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Subject: RE: Bring on the dirges
From: Barry Finn
Date: 11 Dec 98 - 08:15 PM

Derwentwater's Farewell (it's in the DT), very much a dirge, imagine things so bad that you gotta beg to be buried in the same grave as your father,,,, after they hang you. Who says they still write them like they used to. Barry


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Subject: RE: Bring on the dirges
From: alison
Date: 11 Dec 98 - 08:38 PM

Hi,

Kilkelly gets my vote

slainte

alison


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Subject: RE: Bring on the dirges
From: DonMeixner
Date: 12 Dec 98 - 12:45 AM

I'd add to my list, Ewan Macoll's "The Lag's Song", "Bang The Drum Slowly" and "Scots Wha' Ha'e". And I'll stand by my selection of "The Scarborough Settler's lament", Thank You.

Don Meixner


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Subject: RE: Bring on the dirges
From: Sandy Paton
Date: 12 Dec 98 - 03:05 AM

"Lonesome Roving Wolves" sung (and collected) by Rosalie Sorrels. "Flowers o' the Forest," of course. And more, when my mind gets back to work tomorrow.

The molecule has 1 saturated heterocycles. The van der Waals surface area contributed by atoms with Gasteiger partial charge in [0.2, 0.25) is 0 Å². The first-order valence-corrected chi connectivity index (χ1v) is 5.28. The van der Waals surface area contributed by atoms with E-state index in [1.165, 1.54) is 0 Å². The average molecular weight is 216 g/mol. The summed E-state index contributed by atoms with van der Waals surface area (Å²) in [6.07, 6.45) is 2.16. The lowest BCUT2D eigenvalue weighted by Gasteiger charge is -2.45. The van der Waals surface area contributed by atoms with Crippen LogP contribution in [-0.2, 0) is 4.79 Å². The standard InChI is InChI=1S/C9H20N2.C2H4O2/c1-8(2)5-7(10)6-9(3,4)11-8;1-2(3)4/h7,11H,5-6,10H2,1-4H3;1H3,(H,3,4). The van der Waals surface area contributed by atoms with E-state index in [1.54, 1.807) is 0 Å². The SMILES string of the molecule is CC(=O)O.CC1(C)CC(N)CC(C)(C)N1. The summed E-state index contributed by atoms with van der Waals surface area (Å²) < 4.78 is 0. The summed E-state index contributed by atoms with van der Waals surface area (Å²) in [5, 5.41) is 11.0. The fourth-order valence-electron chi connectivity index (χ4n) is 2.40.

Sandy


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Subject: RE: Bring on the dirges
From: Eric
Date: 12 Dec 98 - 04:12 AM

WOW! I'm going to need a new toner cartridge because of this.

Thanks, thanks, a million times thanks. I'm enjoying the suggestions and the comments (even the puns). Please keep them coming. My New Year's resolution is going to have to be to play only dirges (at least as long as my wife will let me), develop a moody personality and wear a lot of black.

Eric


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Subject: RE: Bring on the dirges
From: Will
Date: 12 Dec 98 - 02:46 PM

Sounds like much of the Leonard Cohen opus would fit. "Like a bird on a wire" comes to mind, though I don't think its in the DB.


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Subject: RE: Bring on the dirges
From: rich r
Date: 12 Dec 98 - 05:38 PM

The new recording by Gillian Welch "Hell Among the Yearlings"m is heavily laden with songs that may not be strictly dirges, but they are dark, dark, very dark songs.

rich r


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Subject: RE: Bring on the dirges
From: The Shambles
Date: 12 Dec 98 - 07:34 PM

Art

Shouldn't that read dirigible?